SsangYong Tivoli XLV vs Dacia Duster vs Suzuki Vitara
Which of these top-value SUVs from SsangYong, Suzuki and Dacia will get our vote?
The XLV builds on the relatively successful recipe SsangYong developed with the standard Tivoli, so this larger model offers buyers more practicality but with similar styling and the same engine as its smaller stablemate. However, the increase in space has also ensured the price has risen, as the top-spec ELX 4x4 manual model we’ve lined up here costs £19,500.
While the regular Tivoli is positioned more at the budget end of the compact crossover spectrum, SsangYong is going after some larger, more established rivals with the XLV. It still offers affordability, though, which is why we’re pitching it against one of our favourite low-cost crossovers, the Dacia Duster 4x4. To take victory here, it’ll also have to beat the Suzuki Vitara, which is available with four-wheel drive and a 1.6-litre diesel, too.
In all-wheel-drive guise off-road ability is obviously important, but so are practicality, price and efficiency. Which of our crossovers serves up the best blend of these key qualities?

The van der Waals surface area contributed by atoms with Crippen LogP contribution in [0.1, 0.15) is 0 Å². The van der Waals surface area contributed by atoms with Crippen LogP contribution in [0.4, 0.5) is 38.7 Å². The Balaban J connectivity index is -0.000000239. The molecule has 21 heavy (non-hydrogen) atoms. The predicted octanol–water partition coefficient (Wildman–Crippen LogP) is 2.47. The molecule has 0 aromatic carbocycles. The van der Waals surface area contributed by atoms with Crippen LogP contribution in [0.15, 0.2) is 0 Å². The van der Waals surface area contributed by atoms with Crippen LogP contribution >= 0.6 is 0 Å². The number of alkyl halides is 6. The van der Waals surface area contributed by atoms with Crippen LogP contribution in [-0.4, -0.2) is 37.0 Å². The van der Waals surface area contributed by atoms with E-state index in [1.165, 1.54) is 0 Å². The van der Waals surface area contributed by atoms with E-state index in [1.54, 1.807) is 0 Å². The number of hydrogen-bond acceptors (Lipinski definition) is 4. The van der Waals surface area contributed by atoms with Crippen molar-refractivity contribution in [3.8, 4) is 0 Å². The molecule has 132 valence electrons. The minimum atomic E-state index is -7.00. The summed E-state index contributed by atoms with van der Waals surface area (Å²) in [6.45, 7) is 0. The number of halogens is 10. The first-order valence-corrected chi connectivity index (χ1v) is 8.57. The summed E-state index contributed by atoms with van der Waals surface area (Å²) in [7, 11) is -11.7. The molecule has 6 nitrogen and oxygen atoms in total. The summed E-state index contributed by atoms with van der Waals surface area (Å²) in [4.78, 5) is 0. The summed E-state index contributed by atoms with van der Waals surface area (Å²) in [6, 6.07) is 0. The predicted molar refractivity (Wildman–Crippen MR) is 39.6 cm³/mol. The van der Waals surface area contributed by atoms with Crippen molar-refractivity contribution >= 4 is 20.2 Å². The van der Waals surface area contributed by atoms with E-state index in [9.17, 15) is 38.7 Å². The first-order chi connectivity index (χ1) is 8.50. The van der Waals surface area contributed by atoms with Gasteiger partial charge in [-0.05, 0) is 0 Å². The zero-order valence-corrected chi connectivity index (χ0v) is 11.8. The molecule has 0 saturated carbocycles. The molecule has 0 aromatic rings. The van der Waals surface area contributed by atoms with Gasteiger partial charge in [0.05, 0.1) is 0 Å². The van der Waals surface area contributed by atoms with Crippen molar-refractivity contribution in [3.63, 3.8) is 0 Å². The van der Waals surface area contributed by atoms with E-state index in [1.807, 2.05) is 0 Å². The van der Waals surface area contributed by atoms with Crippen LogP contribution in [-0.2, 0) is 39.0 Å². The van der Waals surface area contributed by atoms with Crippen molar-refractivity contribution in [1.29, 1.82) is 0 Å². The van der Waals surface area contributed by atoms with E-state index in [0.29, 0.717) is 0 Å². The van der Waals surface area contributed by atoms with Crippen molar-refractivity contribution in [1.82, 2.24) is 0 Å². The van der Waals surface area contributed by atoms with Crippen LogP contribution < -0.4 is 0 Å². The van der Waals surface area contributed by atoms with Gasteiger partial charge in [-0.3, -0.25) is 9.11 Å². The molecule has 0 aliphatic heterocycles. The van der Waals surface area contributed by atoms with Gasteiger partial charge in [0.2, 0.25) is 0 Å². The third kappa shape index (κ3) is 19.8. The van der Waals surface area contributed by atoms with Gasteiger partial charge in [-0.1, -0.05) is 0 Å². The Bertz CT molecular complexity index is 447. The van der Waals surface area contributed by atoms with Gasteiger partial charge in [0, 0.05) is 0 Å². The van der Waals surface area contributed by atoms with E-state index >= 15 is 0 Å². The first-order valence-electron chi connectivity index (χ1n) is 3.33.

All three of our cars feature selective four-wheel drive, with the option to permanently lock in all-wheel drive. The Suzuki also gets different driving modes, including Snow and Mud and Sport. However, with its extra ground clearance it’s the Dacia that’s best suited to light off-roading. It feels agricultural, but there’s plenty of grip.
Style v substance
The Dacia has good off-road ability and mixes this with some standout styling features. However, there’s no contrasting roof option as on the Tivoli XLV or Vitara. Both of these have more customisation options when it comes to the look of the car, with more highlights inside, too.
For some the Dacia might feel a little cheap – but that’s because it is, and we mean that in a positive way. While quality might not be on a par with its rivals’, it’s not too far behind, yet the Duster is much more affordable and still offers plenty of practicality.
First place: Dacia Duster
The minor updates Dacia has made to the Duster will be difficult to spot, yet the car’s charms in 4x4 spec mean it still blends on-road comfort with grip and stability in slippy conditions at an incredibly affordable price. Performance is only adequate, but with decent efficiency, plenty of room and a good kit list in Laureate trim, the Duster is still a great compact off-roader for the money.
Second place: Suzuki Vitara
If you can sacrifice a little ride comfort, and value driving dynamics more, the Vitara is a fine crossover. It’s the most car-like here to drive, with a sharp chassis and steering, but its lack of boot space and higher price see it finish second. Strong efficiency despite the performance on offer is impressive, yet its firmer ride and high depreciation count against it.
Third place: SsangYong Tivoli XLV